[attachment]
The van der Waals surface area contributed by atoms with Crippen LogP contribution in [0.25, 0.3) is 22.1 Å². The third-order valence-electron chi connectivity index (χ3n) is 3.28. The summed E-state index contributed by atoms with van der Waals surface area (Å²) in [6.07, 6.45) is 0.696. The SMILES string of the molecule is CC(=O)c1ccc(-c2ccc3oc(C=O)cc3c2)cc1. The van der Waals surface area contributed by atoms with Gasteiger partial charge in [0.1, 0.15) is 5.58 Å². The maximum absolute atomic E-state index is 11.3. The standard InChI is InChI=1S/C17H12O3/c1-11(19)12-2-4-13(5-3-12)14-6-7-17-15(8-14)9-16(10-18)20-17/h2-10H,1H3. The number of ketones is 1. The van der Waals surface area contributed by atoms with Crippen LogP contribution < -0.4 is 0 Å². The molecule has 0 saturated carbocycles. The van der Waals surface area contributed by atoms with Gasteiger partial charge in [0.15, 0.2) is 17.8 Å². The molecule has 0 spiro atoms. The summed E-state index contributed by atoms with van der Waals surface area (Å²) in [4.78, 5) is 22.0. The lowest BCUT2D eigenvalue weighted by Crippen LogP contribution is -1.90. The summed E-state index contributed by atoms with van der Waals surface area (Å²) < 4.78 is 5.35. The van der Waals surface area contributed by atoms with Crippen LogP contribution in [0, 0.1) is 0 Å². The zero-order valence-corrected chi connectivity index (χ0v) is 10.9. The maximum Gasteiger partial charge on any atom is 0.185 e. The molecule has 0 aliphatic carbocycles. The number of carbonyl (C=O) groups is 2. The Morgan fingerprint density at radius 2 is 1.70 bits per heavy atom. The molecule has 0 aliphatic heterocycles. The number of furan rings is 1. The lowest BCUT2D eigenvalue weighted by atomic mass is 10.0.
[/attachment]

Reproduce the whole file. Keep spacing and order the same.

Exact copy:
The van der Waals surface area contributed by atoms with Crippen LogP contribution in [0.25, 0.3) is 22.1 Å². The third-order valence-electron chi connectivity index (χ3n) is 3.28. The summed E-state index contributed by atoms with van der Waals surface area (Å²) in [6.07, 6.45) is 0.696. The SMILES string of the molecule is CC(=O)c1ccc(-c2ccc3oc(C=O)cc3c2)cc1. The van der Waals surface area contributed by atoms with Gasteiger partial charge in [0.1, 0.15) is 5.58 Å². The maximum absolute atomic E-state index is 11.3. The standard InChI is InChI=1S/C17H12O3/c1-11(19)12-2-4-13(5-3-12)14-6-7-17-15(8-14)9-16(10-18)20-17/h2-10H,1H3. The number of ketones is 1. The van der Waals surface area contributed by atoms with Crippen LogP contribution < -0.4 is 0 Å². The molecule has 0 saturated carbocycles. The van der Waals surface area contributed by atoms with Gasteiger partial charge in [0.15, 0.2) is 17.8 Å². The molecule has 0 spiro atoms. The summed E-state index contributed by atoms with van der Waals surface area (Å²) in [4.78, 5) is 22.0. The lowest BCUT2D eigenvalue weighted by Crippen LogP contribution is -1.90. The summed E-state index contributed by atoms with van der Waals surface area (Å²) < 4.78 is 5.35. The van der Waals surface area contributed by atoms with Crippen LogP contribution in [0, 0.1) is 0 Å². The zero-order valence-corrected chi connectivity index (χ0v) is 10.9. The maximum Gasteiger partial charge on any atom is 0.185 e. The molecule has 0 aliphatic carbocycles. The number of carbonyl (C=O) groups is 2. The Morgan fingerprint density at radius 2 is 1.70 bits per heavy atom. The molecule has 0 aliphatic heterocycles. The number of furan rings is 1. The lowest BCUT2D eigenvalue weighted by atomic mass is 10.0.